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Cuisine Of Maharashtra

INTRODUCTION 

The culture of Maharashtra, which reveals itself in many ways, is also reflected in its local cuisine. Though most people are not very familiar with Maharashtrian cuisine and it has yet to find its way into five-star kitchens, there does exist a large and interesting culinary repertoire.

STATE

Overlooking the vast expanse of the Arabian Sea is the western state of Maharashtra, which presents a strong blend of the traditional and the contemporary—each co-existing with the other with surprising ease.

INFLUENCES

The cuisine of Maharashtra has its own distinctive flavors and tastes. It can be divided into two major sections–the coastal and the interior. A major portion of Maharashtra, which lies on the coast of the Arabian Sea, is loosely called the Konkan and boasts of its own Konkani cuisine, which is a homogeneous combination of Malvani, Gaud Saraswat Brahmin, and Goan cuisines. Besides the coastal cuisine, the interior of Maharashtra—the Vidarbha area, has its own distinctive cuisine known as the Varadi cuisine.

 

STAPLE FOOD

As in most of the other states of India, rice is the staple food grain in Maharashtra too. Like the other coastal states, there is an enormous variety of vegetables in the regular diet and lots of fish and coconuts are used.

Grated coconuts spice many kinds of dishes, but coconut oil is not very widely used as a cooking medium. Peanuts and cashew nuts are widely used in vegetables and peanut oil is the main cooking medium. Another feature is the use of kokum, a deep purple berry that has a pleasing sweet and sour taste. Kokum, most commonly used in an appetizer-digestive called the sol kadhi, is served chilled.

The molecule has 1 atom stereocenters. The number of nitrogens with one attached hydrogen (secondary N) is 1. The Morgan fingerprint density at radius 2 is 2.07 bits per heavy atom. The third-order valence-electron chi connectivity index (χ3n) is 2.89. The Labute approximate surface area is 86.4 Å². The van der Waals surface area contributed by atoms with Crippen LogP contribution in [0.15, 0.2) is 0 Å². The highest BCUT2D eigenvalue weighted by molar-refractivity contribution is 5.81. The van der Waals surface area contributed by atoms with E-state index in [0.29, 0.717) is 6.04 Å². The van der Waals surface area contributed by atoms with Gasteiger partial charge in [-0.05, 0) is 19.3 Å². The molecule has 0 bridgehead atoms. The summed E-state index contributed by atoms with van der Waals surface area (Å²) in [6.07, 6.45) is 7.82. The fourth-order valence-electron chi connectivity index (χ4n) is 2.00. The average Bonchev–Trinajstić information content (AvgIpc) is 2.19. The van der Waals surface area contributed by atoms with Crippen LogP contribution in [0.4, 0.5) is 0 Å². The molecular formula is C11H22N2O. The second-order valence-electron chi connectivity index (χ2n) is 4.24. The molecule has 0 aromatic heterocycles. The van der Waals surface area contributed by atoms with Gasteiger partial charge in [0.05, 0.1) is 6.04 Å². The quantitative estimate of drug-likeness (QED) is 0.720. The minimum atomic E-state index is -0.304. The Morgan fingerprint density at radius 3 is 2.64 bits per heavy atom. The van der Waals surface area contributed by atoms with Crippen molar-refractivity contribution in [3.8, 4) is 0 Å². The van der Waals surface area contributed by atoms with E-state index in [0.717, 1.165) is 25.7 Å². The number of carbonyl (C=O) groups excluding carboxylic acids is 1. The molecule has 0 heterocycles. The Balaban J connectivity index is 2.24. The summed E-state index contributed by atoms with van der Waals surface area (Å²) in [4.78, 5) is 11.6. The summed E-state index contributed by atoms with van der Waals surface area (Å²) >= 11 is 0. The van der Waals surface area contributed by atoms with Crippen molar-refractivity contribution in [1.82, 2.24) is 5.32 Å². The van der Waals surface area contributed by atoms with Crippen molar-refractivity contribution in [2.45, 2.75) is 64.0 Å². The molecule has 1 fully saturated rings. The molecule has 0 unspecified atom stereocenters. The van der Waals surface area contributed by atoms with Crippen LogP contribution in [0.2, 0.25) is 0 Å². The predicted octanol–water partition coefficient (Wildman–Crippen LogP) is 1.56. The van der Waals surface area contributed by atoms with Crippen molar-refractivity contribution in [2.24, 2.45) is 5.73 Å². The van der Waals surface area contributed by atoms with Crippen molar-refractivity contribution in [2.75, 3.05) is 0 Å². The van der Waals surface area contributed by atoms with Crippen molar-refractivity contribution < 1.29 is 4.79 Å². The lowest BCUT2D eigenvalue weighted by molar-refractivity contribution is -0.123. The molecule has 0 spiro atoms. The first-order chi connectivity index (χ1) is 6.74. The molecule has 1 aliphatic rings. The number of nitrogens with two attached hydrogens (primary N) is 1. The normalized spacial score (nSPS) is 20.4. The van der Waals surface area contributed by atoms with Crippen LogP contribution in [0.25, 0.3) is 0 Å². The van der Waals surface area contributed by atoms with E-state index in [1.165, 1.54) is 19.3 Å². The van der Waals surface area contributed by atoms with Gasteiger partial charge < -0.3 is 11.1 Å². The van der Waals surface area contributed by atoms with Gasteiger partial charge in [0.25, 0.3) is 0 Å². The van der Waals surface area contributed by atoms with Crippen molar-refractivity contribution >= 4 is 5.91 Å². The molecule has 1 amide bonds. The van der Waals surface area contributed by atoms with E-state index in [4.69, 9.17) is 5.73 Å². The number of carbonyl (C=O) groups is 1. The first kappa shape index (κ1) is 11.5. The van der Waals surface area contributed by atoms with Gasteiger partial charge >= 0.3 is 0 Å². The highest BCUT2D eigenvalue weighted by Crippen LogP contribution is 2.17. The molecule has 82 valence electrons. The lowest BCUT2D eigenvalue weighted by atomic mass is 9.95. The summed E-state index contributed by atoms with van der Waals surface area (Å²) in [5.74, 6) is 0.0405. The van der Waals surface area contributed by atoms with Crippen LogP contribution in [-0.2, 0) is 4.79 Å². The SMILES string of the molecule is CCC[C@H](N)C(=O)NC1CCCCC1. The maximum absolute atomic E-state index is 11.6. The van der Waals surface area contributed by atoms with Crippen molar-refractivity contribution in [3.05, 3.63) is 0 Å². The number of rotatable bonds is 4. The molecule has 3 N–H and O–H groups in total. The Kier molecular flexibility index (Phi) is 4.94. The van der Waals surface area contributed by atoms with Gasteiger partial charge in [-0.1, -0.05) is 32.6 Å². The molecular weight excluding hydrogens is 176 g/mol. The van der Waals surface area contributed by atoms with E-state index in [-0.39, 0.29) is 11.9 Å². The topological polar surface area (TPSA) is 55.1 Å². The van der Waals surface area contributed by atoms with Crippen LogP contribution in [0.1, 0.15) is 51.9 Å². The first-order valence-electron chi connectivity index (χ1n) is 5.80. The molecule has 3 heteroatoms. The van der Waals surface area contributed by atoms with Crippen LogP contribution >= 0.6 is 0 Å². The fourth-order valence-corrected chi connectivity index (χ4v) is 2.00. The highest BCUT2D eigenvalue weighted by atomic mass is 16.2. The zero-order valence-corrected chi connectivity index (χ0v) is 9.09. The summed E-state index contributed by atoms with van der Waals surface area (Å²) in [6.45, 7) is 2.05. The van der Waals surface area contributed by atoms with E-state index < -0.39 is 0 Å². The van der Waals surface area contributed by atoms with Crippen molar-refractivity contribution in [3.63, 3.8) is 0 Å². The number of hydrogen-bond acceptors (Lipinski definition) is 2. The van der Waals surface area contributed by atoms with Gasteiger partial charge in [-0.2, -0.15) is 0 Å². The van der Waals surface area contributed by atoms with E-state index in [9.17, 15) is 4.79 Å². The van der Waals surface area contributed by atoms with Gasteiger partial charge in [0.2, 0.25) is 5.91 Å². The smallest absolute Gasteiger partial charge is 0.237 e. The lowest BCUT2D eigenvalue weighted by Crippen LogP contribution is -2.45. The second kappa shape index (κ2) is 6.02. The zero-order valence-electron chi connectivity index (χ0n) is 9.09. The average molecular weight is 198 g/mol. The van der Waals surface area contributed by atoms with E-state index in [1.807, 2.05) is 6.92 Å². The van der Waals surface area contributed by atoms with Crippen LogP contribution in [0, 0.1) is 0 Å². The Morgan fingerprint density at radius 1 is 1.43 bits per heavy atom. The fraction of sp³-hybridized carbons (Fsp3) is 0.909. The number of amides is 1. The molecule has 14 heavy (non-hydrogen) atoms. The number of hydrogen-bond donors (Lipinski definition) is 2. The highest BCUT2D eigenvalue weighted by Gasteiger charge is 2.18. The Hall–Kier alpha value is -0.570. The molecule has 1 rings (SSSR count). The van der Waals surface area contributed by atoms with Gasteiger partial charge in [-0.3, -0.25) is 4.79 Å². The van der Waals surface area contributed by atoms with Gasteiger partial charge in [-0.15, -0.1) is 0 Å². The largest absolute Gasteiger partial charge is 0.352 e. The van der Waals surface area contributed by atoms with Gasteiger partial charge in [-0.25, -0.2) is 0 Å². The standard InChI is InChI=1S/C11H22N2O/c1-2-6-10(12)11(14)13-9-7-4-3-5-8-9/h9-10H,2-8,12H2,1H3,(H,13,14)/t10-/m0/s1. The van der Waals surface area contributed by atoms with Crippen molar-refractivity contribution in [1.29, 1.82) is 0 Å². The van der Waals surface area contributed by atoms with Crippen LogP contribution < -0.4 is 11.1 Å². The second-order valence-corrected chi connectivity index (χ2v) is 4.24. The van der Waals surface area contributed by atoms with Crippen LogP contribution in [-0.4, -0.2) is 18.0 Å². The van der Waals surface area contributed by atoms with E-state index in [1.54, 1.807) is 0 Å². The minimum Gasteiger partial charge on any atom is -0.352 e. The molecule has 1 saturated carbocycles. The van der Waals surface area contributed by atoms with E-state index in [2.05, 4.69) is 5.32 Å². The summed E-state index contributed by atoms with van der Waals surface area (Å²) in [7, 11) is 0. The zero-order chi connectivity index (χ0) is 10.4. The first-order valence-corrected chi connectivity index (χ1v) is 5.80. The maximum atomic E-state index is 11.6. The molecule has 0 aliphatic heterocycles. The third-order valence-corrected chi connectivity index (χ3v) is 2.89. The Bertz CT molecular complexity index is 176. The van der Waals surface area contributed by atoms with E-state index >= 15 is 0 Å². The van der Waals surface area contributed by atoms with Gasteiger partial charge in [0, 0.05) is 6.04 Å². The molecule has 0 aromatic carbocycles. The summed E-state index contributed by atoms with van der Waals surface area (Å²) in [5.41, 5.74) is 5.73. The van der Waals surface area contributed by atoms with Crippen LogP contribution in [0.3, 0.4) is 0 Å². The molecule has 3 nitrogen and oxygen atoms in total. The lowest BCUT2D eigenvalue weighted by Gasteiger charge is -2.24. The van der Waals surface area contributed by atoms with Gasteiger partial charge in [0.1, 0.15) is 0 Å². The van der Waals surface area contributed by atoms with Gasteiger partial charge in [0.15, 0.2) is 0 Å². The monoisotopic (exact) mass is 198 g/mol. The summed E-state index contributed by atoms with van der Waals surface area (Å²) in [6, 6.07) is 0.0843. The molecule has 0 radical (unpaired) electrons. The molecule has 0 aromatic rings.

METHODS

Maharashtrian meals are scientifically planned and cooked—the golden rule being that the cooking medium must not be seen. The vegetables are more or less steamed and lightly seasoned so as to retain their nutritional value. There is almost no deep frying and roasting. Coconut is used in cooking and as an embellishment. Jaggery and tamarind are used in most vegetables or lentils so that the food has a sweet and sour flavor while the kala masala (special blend of spices) is added to make the food piquant. As opposed to the coastal cuisine, where fresh coconut is added to the dishes, in the Vidarbha region, powdered coconut is used for cooking.

SPECIALTIES

Among seafood, the most popular fish is bombil or the Bombay duck, which is normally served batter fried and crisp. Bangda or mackerel is another popular fish in coastal Maharashtra. It is curried with red chilies, ginger and triphal. Pomfret is another popular fish eaten barbecued, stuffed, fried or curried. Pamphlet triphal ambat is a traditional dish in which fish is cooked in creamy coconut gravy that greatly enhances its taste.

Besides fish, crabs, prawns, shellfish and lobsters are also relished by the coastal Maharashtrians. A popular prawn dish is the sungtachi-hinga kodi, which consists of prawns in coconut gravy, blended with spices and asafetida.

In the vegetarian fare, the most popular vegetables are brinjals. A popular style of cooking brinjals is bharlivangi or baby brinjals stuffed with coconut. Another typical dish is the Pachadi, which is tender brinjals cooked with green mangoes and flavored with coconut and jaggery. Besides, common vegetables are greatly relished by the Maharashtrians. A typical dish is the patal bhaji, which is a sweet and sour dish flavored with groundnuts.